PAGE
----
Entrepreneurial spirit and support in abundance
Jack H. Brown College has been abuzz with entrepreneurial spirit and support as efforts to expand in the desert have come to fruition, an introductory course was added to the general curriculum, and a new Entrepreneurship and Innovation master’s program was officially launched this fall. And if that wasn’t enough, we’ve gone and launched the first School of Entrepreneurship in California!
“The School of Entrepreneurship is a game changer for CSUSB and the region. It really reinforces the need to help create the next generation of entrepreneurs and entrepreneurial leaders. It will be a key player in developing entrepreneurs, social entrepreneurs and intrapreneurs who will become the innovators and change makers driving the evolution of the Inland Empire economy.”
- Mike Stull, Ph.D., director of the new School of Entreprenuership (BA ’88 and MBA ’89)
Mike has spearheaded and championed the development of JHBC’s efforts programs for more than 25 years, both as a faculty member and director of the Inland Empire Center for Entrepreneurship.
The new school is one of less than 20 worldwide, and makes the Jack H. Brown College of Business and Public Administration a destination for students who want to learn the foundational competencies and acquire the mindset to be a successful entrepreneur.
Not yet finished with his first semester of graduate school, Matt List, a self-employed insurance agent, is already giving back to his community. He applied his longtime work with the homeless through non-profits to a class challenge to come up with a business pitch for the annual Garner Holt Fast Pitch Competition. His idea for a software application that tracks beds for the homeless, similar to Airbnb, was selected as one of the top three finalists of the Fast Pitch Competition, named after the Inland Empire’s iconic entrepreneur and world-renowned designer of animatronics Garner Holt. He delivered his pitch during the televised Spirit of the Entreprenuer special that aired Nov. 21.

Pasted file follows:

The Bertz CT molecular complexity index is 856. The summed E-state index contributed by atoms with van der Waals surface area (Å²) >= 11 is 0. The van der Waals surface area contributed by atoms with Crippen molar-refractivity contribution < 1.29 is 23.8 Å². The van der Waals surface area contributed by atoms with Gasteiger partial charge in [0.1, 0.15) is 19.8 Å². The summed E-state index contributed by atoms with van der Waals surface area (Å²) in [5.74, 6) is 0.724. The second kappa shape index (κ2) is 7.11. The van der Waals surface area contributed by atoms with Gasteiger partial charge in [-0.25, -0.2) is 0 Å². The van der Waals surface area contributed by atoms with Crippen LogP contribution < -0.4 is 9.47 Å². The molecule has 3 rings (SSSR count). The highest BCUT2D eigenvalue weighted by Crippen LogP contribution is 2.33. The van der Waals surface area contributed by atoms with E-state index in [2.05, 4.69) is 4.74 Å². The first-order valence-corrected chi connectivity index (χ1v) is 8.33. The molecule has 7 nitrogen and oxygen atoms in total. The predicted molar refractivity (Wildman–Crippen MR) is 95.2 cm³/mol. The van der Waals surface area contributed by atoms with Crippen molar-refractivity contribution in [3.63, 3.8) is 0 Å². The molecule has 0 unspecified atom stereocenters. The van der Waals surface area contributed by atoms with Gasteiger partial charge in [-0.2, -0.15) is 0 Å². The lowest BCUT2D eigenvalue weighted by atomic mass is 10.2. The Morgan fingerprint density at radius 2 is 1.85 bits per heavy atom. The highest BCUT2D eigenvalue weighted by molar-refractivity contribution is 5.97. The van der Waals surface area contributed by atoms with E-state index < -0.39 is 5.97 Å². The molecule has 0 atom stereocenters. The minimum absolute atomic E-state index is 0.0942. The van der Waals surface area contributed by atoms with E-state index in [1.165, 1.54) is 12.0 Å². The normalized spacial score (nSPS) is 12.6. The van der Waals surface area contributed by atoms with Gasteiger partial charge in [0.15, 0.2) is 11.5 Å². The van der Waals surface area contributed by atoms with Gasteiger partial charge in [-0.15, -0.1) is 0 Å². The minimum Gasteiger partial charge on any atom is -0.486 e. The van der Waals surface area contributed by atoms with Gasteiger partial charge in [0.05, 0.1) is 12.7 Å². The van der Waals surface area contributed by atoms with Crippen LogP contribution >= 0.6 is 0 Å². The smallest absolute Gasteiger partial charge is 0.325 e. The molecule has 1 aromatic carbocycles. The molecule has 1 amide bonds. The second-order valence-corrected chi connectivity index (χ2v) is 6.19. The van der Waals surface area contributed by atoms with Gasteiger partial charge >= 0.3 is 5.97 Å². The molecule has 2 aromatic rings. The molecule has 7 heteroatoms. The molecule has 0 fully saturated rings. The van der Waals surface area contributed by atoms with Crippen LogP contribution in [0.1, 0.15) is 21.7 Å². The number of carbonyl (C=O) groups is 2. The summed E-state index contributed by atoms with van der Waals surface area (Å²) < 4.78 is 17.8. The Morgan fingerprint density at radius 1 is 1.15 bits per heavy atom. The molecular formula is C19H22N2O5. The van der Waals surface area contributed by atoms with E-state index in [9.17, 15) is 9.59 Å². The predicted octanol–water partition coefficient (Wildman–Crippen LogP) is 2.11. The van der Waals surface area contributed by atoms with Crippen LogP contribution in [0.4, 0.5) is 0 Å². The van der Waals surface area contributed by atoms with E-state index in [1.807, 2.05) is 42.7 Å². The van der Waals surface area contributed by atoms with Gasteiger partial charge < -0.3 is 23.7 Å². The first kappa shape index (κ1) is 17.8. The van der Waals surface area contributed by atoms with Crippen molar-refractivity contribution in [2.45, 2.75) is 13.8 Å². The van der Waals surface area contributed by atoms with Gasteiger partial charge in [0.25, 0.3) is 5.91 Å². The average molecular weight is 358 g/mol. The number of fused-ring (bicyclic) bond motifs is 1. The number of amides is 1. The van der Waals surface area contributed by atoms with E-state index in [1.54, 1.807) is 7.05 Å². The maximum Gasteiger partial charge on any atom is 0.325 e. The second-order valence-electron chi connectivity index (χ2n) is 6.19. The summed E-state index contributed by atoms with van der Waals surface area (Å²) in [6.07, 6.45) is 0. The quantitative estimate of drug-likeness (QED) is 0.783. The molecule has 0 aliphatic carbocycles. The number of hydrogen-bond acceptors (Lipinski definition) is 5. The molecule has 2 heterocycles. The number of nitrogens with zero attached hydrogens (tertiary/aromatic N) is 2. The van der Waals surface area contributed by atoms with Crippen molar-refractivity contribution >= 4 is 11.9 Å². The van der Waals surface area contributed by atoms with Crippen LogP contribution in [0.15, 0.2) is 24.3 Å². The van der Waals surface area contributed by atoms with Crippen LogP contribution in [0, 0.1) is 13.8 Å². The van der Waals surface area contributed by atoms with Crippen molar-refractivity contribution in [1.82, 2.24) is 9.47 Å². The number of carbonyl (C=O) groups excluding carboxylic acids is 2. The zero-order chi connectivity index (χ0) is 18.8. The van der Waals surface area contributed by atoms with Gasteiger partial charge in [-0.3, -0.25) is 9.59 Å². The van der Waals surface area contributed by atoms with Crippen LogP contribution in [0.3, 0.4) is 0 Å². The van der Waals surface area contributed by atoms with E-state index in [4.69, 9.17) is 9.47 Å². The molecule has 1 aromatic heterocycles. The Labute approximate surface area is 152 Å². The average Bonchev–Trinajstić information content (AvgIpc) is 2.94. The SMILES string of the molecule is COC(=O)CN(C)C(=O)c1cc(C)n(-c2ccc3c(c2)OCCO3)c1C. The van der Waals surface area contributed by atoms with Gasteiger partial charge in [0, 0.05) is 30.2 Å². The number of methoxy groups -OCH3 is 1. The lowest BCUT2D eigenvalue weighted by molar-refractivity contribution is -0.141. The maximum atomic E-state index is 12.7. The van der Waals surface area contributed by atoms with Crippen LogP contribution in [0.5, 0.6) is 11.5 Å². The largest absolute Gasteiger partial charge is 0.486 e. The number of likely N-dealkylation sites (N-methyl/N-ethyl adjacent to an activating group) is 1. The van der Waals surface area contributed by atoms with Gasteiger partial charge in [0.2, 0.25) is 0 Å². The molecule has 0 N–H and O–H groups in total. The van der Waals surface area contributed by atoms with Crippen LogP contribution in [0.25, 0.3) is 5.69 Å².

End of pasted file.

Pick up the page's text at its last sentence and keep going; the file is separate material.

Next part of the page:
“I came in as a blank slate,” said the father of three, a first-generation student who vowed to get his master's degree along with his children. “The challenge tapped something inside of me that I literally had no idea that was there.”
Gloria Hernandez has worked for the City of Indio more than 20 years, but as she considers retirement, she wants to open a non-profit organization to mentor and coach people, mostly women and students in achieving their dreams. She says the undergraduate program has helped her gain the confidence and knowledge to consult, coach, and analyze a company on strengths, weaknesses, and needed to create a successful business.
“The impact this program can have is endless. You can either run your own business and plan for expansion, consult for other businesses, start a business for others to run, start businesses and sell them for-profit, sell your ideas, and always strive toward the next great idea,” she says.